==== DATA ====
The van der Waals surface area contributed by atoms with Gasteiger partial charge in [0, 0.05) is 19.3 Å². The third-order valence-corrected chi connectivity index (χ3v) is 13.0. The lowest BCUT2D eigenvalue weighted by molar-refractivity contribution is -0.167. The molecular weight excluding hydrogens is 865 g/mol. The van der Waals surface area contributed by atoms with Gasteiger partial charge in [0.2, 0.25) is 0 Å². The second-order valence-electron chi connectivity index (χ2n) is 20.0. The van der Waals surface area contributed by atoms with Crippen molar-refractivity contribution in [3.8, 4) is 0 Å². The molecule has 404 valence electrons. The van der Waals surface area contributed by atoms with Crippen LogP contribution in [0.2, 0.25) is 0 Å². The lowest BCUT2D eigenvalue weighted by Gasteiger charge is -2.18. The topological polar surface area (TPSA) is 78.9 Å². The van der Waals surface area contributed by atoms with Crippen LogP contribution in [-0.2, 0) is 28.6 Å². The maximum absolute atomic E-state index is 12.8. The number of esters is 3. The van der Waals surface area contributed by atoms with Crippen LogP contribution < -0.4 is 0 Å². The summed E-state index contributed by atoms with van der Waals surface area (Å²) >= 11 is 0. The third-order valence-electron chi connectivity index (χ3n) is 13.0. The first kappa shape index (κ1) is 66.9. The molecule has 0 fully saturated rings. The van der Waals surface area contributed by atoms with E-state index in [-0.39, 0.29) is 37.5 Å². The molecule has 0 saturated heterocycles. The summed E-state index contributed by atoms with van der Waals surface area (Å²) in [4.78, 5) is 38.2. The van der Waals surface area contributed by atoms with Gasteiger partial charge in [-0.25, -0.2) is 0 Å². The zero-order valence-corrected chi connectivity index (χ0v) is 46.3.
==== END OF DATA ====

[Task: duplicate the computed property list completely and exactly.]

The van der Waals surface area contributed by atoms with Gasteiger partial charge in [0, 0.05) is 19.3 Å². The third-order valence-corrected chi connectivity index (χ3v) is 13.0. The lowest BCUT2D eigenvalue weighted by molar-refractivity contribution is -0.167. The molecular weight excluding hydrogens is 865 g/mol. The van der Waals surface area contributed by atoms with Gasteiger partial charge in [0.2, 0.25) is 0 Å². The second-order valence-electron chi connectivity index (χ2n) is 20.0. The van der Waals surface area contributed by atoms with Crippen molar-refractivity contribution in [3.8, 4) is 0 Å². The molecule has 404 valence electrons. The van der Waals surface area contributed by atoms with Crippen LogP contribution in [0.2, 0.25) is 0 Å². The lowest BCUT2D eigenvalue weighted by Gasteiger charge is -2.18. The topological polar surface area (TPSA) is 78.9 Å². The van der Waals surface area contributed by atoms with Crippen LogP contribution in [-0.2, 0) is 28.6 Å². The maximum absolute atomic E-state index is 12.8. The number of esters is 3. The van der Waals surface area contributed by atoms with Crippen LogP contribution < -0.4 is 0 Å². The summed E-state index contributed by atoms with van der Waals surface area (Å²) >= 11 is 0. The third-order valence-electron chi connectivity index (χ3n) is 13.0. The first kappa shape index (κ1) is 66.9. The molecule has 0 fully saturated rings. The van der Waals surface area contributed by atoms with E-state index in [-0.39, 0.29) is 37.5 Å². The molecule has 0 saturated heterocycles. The summed E-state index contributed by atoms with van der Waals surface area (Å²) in [4.78, 5) is 38.2. The van der Waals surface area contributed by atoms with Gasteiger partial charge in [-0.25, -0.2) is 0 Å². The zero-order valence-corrected chi connectivity index (χ0v) is 46.3.